See more from this Session: Phosphorus Fate In Long-Term Fertilized/Manured Soils
Wednesday, October 19, 2011: 3:20 PM
Henry Gonzalez Convention Center, Room 212A, Concourse Level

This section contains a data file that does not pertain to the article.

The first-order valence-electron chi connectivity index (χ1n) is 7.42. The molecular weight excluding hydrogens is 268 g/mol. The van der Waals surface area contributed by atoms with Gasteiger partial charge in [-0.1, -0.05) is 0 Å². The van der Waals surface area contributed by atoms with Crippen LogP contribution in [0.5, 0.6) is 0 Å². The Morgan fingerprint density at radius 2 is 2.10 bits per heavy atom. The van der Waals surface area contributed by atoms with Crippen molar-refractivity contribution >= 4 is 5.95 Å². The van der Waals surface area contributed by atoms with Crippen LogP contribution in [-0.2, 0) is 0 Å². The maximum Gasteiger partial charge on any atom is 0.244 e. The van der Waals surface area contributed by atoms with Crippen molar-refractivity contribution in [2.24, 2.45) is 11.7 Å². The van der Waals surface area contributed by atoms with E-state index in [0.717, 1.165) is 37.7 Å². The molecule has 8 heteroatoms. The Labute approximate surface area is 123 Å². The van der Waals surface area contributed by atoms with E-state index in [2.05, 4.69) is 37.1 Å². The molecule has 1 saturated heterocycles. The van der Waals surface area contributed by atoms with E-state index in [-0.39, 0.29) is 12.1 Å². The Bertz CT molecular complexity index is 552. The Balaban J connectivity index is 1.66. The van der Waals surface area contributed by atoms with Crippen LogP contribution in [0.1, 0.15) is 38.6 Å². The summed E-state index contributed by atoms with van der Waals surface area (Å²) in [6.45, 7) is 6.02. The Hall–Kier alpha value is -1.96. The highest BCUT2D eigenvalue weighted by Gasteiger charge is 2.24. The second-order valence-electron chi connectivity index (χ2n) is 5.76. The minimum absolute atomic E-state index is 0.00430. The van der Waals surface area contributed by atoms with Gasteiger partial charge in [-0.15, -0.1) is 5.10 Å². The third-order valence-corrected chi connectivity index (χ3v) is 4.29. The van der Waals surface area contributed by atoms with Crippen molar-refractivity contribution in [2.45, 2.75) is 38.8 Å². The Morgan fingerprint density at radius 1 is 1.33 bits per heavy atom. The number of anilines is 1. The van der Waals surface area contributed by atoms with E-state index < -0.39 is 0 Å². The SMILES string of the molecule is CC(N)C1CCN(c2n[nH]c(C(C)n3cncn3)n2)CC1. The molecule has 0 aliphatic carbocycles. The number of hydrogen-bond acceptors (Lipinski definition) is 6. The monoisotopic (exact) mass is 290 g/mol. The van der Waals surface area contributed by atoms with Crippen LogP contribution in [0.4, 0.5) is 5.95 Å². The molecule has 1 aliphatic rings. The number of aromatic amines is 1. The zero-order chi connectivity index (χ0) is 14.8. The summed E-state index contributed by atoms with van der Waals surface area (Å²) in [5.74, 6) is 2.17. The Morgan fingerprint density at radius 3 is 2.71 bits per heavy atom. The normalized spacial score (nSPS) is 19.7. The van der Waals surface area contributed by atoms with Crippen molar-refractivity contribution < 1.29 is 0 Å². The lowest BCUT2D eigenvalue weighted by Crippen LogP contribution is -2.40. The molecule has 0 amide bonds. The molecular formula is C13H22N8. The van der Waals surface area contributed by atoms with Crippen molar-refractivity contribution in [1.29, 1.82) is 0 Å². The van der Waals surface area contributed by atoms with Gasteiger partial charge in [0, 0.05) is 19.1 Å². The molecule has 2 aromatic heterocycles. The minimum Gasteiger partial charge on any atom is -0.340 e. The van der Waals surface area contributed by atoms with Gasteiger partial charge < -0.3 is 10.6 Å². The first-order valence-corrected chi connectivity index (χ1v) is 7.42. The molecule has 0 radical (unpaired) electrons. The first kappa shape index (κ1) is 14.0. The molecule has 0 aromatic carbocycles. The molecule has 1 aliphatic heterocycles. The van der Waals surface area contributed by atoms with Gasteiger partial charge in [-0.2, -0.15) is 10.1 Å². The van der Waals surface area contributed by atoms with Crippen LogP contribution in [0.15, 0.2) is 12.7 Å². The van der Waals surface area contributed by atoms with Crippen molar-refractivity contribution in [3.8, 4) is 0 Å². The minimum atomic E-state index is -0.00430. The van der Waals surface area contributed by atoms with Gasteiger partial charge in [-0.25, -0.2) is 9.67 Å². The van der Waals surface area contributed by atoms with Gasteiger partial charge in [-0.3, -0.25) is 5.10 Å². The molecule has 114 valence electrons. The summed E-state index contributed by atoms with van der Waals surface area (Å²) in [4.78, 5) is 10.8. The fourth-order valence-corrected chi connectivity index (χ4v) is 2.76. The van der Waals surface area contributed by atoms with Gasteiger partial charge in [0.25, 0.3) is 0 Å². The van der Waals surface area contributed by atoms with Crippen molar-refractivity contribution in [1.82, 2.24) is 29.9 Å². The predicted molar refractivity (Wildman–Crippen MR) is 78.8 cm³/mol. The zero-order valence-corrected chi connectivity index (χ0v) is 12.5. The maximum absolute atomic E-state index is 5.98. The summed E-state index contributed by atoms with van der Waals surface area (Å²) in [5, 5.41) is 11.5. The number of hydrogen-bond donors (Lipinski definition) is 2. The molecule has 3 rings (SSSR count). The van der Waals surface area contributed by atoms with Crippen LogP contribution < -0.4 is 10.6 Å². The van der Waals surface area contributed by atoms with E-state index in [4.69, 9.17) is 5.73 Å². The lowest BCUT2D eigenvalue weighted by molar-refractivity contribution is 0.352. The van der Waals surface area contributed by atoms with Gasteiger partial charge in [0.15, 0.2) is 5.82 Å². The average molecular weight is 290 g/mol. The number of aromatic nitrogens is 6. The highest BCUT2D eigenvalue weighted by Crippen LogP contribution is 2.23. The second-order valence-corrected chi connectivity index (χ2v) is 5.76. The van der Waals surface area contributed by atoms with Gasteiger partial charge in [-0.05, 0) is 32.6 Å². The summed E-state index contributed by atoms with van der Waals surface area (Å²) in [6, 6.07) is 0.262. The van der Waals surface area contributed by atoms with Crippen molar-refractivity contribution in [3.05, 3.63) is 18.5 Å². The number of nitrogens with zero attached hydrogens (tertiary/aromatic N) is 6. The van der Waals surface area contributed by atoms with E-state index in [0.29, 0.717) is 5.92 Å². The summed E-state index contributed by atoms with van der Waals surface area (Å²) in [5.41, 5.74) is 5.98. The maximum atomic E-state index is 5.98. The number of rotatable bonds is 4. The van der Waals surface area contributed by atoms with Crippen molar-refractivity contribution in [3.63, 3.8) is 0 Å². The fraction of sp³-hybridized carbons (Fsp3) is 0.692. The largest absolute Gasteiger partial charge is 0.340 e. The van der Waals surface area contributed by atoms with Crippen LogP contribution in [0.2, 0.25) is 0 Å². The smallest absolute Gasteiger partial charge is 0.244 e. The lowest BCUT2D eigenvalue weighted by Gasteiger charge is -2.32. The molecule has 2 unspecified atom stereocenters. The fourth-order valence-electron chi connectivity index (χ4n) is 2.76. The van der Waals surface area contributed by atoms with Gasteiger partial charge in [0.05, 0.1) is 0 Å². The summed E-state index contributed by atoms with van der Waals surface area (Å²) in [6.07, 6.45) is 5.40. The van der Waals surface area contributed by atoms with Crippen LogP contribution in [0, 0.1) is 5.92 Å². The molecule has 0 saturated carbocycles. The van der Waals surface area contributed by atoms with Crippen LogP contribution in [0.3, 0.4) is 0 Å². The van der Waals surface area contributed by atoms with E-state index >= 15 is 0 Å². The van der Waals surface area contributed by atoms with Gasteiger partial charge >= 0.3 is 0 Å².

Phosphorus (P) is a major pollutant of the Chesapeake Bay and a growing number of freshwater and brackish systems around the world. In Mid-Atlantic Coastal Plain landscapes open drainage and intensive animal husbandry are common. Common management practices of primary ditches include backhoe cleanouts and the use of controlled drainage. Our objective was to determine if common means of ditch management enhance P retention or the sorption capacity of ditch soil. Experimental mesocosms of intact soil from a farm on the Eastern Shore of Maryland with a long history of poultry manure application were recovered. These mesocosms received treatments testing the effect of cleanouts and controlled drainage on pedon effluent P, as well as treatments to explore the highly reactive, organic matter rich surficial horizons common in primary ditches. Soil treatments were: cleanout, control, surficial material removal and organic matter addition. Hydrology treatments were drained, saturated and alternating. Periodically, simulated groundwater was upwelled through the mesocosms and effluent P was measured. Saturated mesocosms produced more effluent P than drained. Alternating hydrology mesocosms behaved according to their temporary hydrology. Cleanout treatment mesocosms produced less effluent P than non-cleanout mesocosms. Non-cleanout mesocosms, regardless of hydrology released P to effluent. At the end of the experiment mesocosms were opened and soils were analyzed for oxalate extractable P (Pox), aluminum and iron (Feox). Feox and Pox were highly correlated (P<.01, R>0.98). Columns experiencing continuous saturation over the course of the experiment had less Feox and Pox than drained or alternating-hydology mesocosms. Because no treatment enhanced P sorption capacity or reduced effluent P below input P levels, straightforward ditch hydrologic and soil manipulations in our experiment did not serve the purpose of P mitigation.